Suicide Forest by Russell Holbrook
A fictional representation of a real Cursed Location – Aokigahara Forest
I’m in a forest, all alone. I came here to die, because it was time. I’d heard it on the wind, the soft whisper of my destiny. I saw my path carved out in rivulets of blood that flowed in meandering streams over the bark of the towering trees; The trees that blocked out the cursed sun with their looming, wooden arms.
This is my new, eternal home. I spread out my favorite blanket in a tiny clearing. I swallow twenty-three morphine pills. I wait. I quickly consume seven shots of whiskey. I smoke a cigarette. I wait. The pills and the alcohol stir within. My body weighs me down. When I turn toward a sudden sound of snapping twigs, the motion makes me feel like I am underwater. I nearly tip over. I light another cigarette and drop it in my lap on the third drag. I watch the cherry burn a hole in my favorite green cargo pants. When I feel the lit tobacco burning the flesh of my thigh, I stop staring at the cigarette, pick it back up, and take another drag. The sharp burning sensation in my thigh congeals into a dull throb. I hear a bird above me. I smile.
Life seems so perfect and serene right now. I ask myself why I would want to leave something so nice. I don’t get an answer. I ask again. Still, no answer, no reason, just a knowing that I need to take my own life. I yawn. Now is the time, before I lose all consciousness and control of my motor functions. I pull the small, black pocket knife from my satchel. It is the same knife my father used to slit his wrists, and the same tool used by his father before him. The blade is caked with rust and dried blood.
“No matter what, it can never, ever be washed,” my father had said when he passed the knife down to me. The crust made the knife difficult to open but, after a momentary struggle, the blade was extended. I am staring into the blade’s filthy surface, seeing no reflection, no light, only dark and hopeless, bleak serenity. The wooden handle is black. It is worn smooth from being jostled around in the pockets of three generations of Tessier men, three generations of killers. I think about the knife, about all that it has seen, and about all that it has done: all the flesh it has carved, all the screams and agony it has evoked, all the wonderful horror it has created. I think of the anguish of my victims’ families, and that of my father’s victims, and those of his father before him as well. In my mind I hear their tortured cries. I giggle with nostalgic glee. I sway and nearly topple over. Then I plunge the blade into the center of my left arm. With inebriated determination, I move the knife through my skin and meat, from the crook of my elbow to my wrist. I stare at my arm, watching the blood bubble and ebb and flow from my skin. And then, unexpectedly, I no longer wish to die. I still have so much to do, so much beauty to create. I wish I could take it back, fold the knife back up, put it back in my pocket, and go home. Live a few minutes in reverse to change the course of destiny. I wish and I wish and I wish. Then:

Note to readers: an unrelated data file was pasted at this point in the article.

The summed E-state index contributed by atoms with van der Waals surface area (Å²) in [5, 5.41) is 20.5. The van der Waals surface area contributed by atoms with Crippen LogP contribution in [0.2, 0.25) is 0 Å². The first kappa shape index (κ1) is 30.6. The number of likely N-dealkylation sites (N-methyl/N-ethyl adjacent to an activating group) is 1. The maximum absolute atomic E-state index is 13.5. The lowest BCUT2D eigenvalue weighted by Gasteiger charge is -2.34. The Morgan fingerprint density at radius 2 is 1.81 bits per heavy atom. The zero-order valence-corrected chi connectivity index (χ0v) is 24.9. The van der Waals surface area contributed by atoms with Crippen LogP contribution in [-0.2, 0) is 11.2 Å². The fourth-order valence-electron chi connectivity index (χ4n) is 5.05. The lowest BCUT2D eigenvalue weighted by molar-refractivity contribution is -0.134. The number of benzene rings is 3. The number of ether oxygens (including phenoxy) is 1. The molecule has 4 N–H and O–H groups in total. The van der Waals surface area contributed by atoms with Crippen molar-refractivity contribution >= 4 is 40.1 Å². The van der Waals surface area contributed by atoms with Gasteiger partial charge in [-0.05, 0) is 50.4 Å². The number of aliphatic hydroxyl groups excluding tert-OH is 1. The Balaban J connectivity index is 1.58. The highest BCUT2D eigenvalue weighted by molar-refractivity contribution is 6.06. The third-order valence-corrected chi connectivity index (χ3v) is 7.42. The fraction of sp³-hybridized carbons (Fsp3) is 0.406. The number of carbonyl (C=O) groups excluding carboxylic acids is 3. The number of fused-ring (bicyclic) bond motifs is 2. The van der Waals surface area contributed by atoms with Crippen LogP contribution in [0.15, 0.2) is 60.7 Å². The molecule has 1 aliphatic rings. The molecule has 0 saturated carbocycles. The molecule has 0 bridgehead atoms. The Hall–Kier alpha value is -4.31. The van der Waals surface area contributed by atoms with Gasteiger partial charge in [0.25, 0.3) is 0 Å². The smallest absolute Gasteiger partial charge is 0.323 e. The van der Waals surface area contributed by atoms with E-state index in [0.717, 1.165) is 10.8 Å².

Suddenly I stop: I know it’s too late. My father taught me that we all have expiration dates, both personally and professionally, and that we need to know when to bow out. I remember that this is my time. I lay back and listen to the soft sounds of the forest. I let go.
I’m dead in a forest, all alone. I don’t know how long I’ve been here. I watched beasts take apart my carcass. Birds pecked out my eyes. It felt magnificent to be melding back into nature, becoming one with all life, becoming food, giving comfort and nourishment to creatures in the wild. As I once used my body to take life, now I use it to give life. And I am in the forest and the forest is in me, and forever and ever and ever we shall be.